Second, however, there are some contexts in which agentic traits are also likely to be important and salient for social evaluation. For example, in task related contexts, people are expected to achieve specific goals, complete tasks, and perform well in order to deliver on their obligations and create value for their organization. For this reason, in work contexts people are usually evaluated and rewarded for the agentic traits and behaviors that relate to in-role performance. Importantly, there is some evidence that a person’s status, which is a form of social recognition in the workplace, is related to evaluations of their agency (specifically, assertiveness), but is not related to evaluations of their communion (Louvet et al., 2019). On the basis of this work, we formulate a competing prediction: when gossip relates to behaviors in the workplace (as it does in this study), evaluations of agency and its facets will be more prominent in gossip than evaluations of communion and its facets (Hypothesis 2).

We have one final expectation regarding the valence of the content of gossip. Recent empirical work has revealed that people are equally likely to report exchanging negative, neutral, or positive gossip in their daily life (Dores Cruz et al, 2021b); indeed, there is some evidence that gossip may predominantly have neutral valence (Robbins & Karan, 2019). At the same time, however, negative stories are likely to be more accessible in memory because learning about and responding to dangers rather than opportunities may be more adaptive (Baumeister et al., 2004). For this reason, we expect that when people are asked to recall an item of gossip that was previously shared with them, they would be more likely to mention negative rather than positive gossip (Hypothesis 3).

A bottom-up explorative approach

Previous research has extensively documented the occurrence, characteristics, and consequences of the two broad dimensions that underpin the DPM (see Abele et al., 2021; Cuddy et al., 2008; Koch et al., 2021; Ybarra et al., 2008). However, most previous research has taken a top-down approach by measuring or manipulating communion and agency to better understand their role in social life (e.g., Abele et al., 2016; Abele & Bruckmüller, 2011; Hauke & Abele, 2019; 2020; Wojciszke, 1994; Ybarra et al., 2008). These approaches have brought valuable insights regarding the role of agency and communion in social evaluation. At the same time, however, they limit the likelihood that aspects that are not neatly captured by the DPM will be noticed and their importance for social evaluation be explored. Along these lines, Nicolas and colleagues (2022) have recently shown the utility of exploring the content of people’s spontaneously generated stereotypes for different groups. Such open-ended, free-response approaches are pivotal for gaining additional insights into social evaluation, and for revising and improving current theories.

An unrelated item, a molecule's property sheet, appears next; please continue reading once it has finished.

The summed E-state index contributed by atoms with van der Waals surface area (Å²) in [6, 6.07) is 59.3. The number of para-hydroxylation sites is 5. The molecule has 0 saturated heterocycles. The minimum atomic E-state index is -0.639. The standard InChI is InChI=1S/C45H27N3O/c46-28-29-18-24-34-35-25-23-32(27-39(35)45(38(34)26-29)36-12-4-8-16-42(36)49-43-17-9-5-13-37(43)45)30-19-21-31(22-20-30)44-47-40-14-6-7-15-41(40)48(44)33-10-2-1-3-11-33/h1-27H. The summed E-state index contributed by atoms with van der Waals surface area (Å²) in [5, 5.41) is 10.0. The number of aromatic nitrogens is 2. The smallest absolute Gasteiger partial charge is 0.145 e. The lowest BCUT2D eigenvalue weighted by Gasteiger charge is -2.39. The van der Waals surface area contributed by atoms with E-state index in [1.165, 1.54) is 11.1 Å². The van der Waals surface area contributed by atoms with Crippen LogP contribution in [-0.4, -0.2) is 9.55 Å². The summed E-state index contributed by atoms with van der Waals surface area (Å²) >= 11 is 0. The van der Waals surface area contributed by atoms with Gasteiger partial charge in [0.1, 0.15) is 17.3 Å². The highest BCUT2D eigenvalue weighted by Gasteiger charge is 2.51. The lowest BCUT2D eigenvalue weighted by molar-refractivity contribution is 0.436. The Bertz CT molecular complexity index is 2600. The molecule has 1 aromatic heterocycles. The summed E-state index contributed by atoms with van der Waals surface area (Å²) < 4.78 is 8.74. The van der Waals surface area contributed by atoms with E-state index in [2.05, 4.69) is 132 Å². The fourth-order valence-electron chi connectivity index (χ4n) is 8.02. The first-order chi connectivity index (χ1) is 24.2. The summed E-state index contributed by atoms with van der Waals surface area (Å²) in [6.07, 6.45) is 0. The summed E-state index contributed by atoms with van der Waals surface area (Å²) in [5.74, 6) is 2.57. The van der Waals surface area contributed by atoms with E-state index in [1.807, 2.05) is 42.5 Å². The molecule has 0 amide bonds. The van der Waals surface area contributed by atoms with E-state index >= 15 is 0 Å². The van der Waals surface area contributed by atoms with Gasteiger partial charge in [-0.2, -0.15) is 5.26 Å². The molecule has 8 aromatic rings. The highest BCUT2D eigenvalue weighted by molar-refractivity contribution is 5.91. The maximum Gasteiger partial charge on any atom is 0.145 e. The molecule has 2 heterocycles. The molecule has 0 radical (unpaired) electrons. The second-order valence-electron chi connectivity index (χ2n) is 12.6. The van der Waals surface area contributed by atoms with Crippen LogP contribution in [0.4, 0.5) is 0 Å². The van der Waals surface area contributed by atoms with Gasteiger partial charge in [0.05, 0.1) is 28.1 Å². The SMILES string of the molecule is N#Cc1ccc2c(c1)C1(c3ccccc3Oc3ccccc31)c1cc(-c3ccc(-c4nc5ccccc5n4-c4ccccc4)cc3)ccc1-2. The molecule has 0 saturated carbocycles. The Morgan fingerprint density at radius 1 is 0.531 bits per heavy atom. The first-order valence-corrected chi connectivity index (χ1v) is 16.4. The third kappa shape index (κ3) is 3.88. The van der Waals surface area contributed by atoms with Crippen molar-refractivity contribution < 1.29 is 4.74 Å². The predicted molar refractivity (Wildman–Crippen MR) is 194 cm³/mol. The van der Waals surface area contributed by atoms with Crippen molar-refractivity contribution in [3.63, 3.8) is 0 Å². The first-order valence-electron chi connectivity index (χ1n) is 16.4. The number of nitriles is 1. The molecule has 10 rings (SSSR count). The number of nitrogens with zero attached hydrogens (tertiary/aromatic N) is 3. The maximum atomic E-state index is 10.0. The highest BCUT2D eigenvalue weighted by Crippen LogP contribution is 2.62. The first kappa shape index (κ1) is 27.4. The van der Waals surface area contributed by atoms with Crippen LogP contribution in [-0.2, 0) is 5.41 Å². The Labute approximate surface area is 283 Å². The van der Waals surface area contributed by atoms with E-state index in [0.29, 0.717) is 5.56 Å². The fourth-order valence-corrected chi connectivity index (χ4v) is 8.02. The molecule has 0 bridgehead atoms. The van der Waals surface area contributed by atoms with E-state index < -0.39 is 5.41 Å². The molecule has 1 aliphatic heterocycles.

In order to more comprehensively capture the evaluations that are formed based on (behavioral) descriptions of social targets communicated in natural language, we take a bottom-up explorative approach. Using a similar approach to Hauke and Abele (2019, Study 4), we asked participants to recall and report in an open response format a recent situation in which someone shared a story with them about a target whom they did not know personally. Participants were also asked to indicate how they would describe the traits or behavior of the target in the story. Guided by the DPM framework (Abele & Wojciszke, 2007, 2014, 2018), two trained coders independently extracted and categorized social evaluations of targets that emerged from the stories and descriptions of the target. To maximize our chance of sampling gossip that relates to both agency and communion, we focused on stories people heard about another’s work colleague. In sum, we explore the content of freely reported gossip stories that relate to an unknown person in a work context as well as the social evaluations that receivers form based on these stories.